Tuesday, August 03, 2010

Myanmar: Under pressure to prove its democratic credentials, India’s strategic interests win out in relations with Myanmar

Source: International Relations and Security Network (ISN)

Though under pressure to prove its democratic credentials, India’s strategic interests win out in relations with Myanmar, Harsh V Pant comments for ISN Security Watch.

By Harsh V Pant for ISN Security Watch

Myanmar’s (Burma) reclusive military leader, General Than Shwe, began a five-day visit to India last week - the second such visit by a top junta leader in a year, and India rolled out the red carpet for the head of Myanmar’s State Peace and Development Council.

During the visit, the two sides signed a raft of pacts, including treaties on mutual legal assistance in criminal matters, counter terrorism, development projects, science and technology and information cooperation. A memorandum of understanding was signed to provide Indian assistance in restoring the Ananda temple in Bagan, a major tourist attraction in Myanmar.

Two issues were front and central - energy cooperation and insurgents operating in India’s north-east who manage to use and hide along the 1650-kilometer India-Myanmar border.

India plans to invest more than $1 billion in Myanmar’s energy sector over the next few years. Among the infrastructure and development projects discussed were an India-Myanmar-Thailand highway project, a hydro-electric project, a truck assembly plant and a trade point on the Mizoram-Myanmar border.

Than Shwe’s visit to New Delhi came days after US Secretary of State Hillary Clinton in a speech at an ASEAN meeting urged regional countries to push Myanmar to comply with UN human rights resolutions and nuclear non-proliferation commitments.

Clinton has described life in Myanmar as “dangerous” for the country’s inhabitants, and has urged other nations to push for democratic reforms there. The US is concerned that the junta in Myanmar will use its increasing engagement with India to gain greater global legitimacy.

US Assistant Secretary of State Kurt Campbell has suggested that India’s growing role in global politics should be used to penetrate the tight military clique that runs Myanmar and that New Delhi should “encourage interlocutors inside [Myanmar] to embrace reforms.”

Previously a harsh critic of the Myanmar junta, since the mid-1990s, India has muted its criticism and dropped its vocal support for detained opposition leader Aung San Suu Kyi in or to pursue its ‘Look East’ policy aimed at strengthening India’s economic ties with the rapidly growing economies in East and South East Asia.

More important to New Delhi has been China’s rapidly growing profile in Myanmar. As India realized that Myanmar - one of its closest neighbors and a major source of natural gas – was increasingly under China’s orbit, it reversed its decades-old policy of isolation and has now begun to deal directly with the junta.

India has found it difficult to toe the western line on Myanmar. It is stuck between the demands of its role as the world’s largest democracy and the imperatives of its strategic interests. The large Burmese refugee community in India is a product of the 1998 military crackdown in Burma.

Indian elites have long admired the freedom struggle led by Suu Kyi, who was honored with one of India’s highest civilian awards in 1993. Even today, the official policy of the Indian government is the eventual restoration of democracy in Myanmar. But India’s strategic interests in Myanmar have become significant in recent years, especially as China’s trade, energy and defense ties with Myanmar have surged.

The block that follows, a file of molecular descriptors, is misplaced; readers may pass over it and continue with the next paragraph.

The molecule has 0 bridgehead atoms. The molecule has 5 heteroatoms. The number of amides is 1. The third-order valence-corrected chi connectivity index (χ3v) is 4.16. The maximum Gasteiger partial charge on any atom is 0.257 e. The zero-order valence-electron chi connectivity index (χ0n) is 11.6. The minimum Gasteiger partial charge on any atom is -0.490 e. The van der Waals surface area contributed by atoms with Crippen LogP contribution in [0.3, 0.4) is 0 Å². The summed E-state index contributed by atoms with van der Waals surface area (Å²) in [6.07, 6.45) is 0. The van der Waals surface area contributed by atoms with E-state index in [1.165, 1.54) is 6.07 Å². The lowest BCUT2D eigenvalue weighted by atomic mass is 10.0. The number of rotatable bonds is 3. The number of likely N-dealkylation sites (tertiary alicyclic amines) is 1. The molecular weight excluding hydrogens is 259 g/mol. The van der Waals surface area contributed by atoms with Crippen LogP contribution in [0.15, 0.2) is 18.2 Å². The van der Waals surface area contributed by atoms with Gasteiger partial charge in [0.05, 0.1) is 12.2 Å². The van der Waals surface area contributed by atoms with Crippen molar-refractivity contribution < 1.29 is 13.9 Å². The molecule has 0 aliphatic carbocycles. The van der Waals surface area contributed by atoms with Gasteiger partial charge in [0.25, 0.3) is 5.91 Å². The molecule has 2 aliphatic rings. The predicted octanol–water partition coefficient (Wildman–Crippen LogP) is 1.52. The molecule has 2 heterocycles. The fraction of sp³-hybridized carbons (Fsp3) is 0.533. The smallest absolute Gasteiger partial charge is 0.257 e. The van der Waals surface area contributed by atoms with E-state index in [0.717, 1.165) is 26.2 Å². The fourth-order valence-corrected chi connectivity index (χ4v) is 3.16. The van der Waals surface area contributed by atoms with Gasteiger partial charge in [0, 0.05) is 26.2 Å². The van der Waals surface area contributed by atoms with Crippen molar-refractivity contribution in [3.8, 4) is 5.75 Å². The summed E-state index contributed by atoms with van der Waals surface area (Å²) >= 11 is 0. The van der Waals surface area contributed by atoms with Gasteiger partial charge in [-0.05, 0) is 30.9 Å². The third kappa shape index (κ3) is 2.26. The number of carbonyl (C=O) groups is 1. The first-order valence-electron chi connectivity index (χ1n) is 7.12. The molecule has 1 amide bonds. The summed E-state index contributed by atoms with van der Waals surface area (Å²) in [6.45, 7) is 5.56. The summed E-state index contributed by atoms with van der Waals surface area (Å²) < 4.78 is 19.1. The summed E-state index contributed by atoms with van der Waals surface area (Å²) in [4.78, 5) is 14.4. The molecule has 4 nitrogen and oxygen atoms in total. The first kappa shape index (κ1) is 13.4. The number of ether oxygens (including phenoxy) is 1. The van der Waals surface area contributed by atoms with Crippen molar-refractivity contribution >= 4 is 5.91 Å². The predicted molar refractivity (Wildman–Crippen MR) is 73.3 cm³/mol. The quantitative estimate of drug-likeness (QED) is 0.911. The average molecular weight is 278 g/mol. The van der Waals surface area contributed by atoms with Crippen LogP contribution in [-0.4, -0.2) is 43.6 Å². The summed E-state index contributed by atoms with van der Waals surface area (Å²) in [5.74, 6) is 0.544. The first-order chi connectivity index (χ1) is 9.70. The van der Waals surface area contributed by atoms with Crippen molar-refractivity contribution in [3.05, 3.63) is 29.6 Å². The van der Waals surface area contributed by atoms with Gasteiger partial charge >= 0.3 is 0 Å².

Strategic interests have led New Delhi to only gently nudge the Myanmar junta on the issue of democracy. India has gained a sense of trust at the highest echelons of Myanmar’s ruling elite and it would be loath to lose this. As such, India remains opposed to western sanctions on the country.

Even as the Myanmar military junta was readying for a violent crackdown on monks and democracy activists in 2008, the Indian petroleum minister was in Yangon (Rangoon) signing a production deal for three deep-water exploration blocks off the Rakhine coast.

While India did support the United Nations Human Rights Council resolution censuring the military junta, it tried to tone it down to little effect in order to balance its democratic credentials with its desire to retain its influence over Myanmar.

Yet India has found it difficult to counter Chinese influence in Myanmar, with China selling everything from weapons to food grains there, and projecting power in the Indian Ocean will become an even greater challenge if China increases its naval presence in Myanmar.

India is under tremendous pressure to demonstrate its credentials as a responsible global stakeholder, but it is unlikely that New Delhi will take a strong anti-military posture vis-à-vis Myanmar. Indian strategic interests demand a robust partnership with Myanmar, and New Delhi seems to view democracy promotion as a luxury it cannot afford at the moment.

Harsh Pant is a lecturer at King's College London. His research interests include WMD proliferation, US foreign policy and Asia-Pacific security issues. He is also presently a Visiting Fellow at CASI, University of Pennsylvania.

The views and opinions expressed herein are those of the author only, not the International Relations and Security Network (ISN).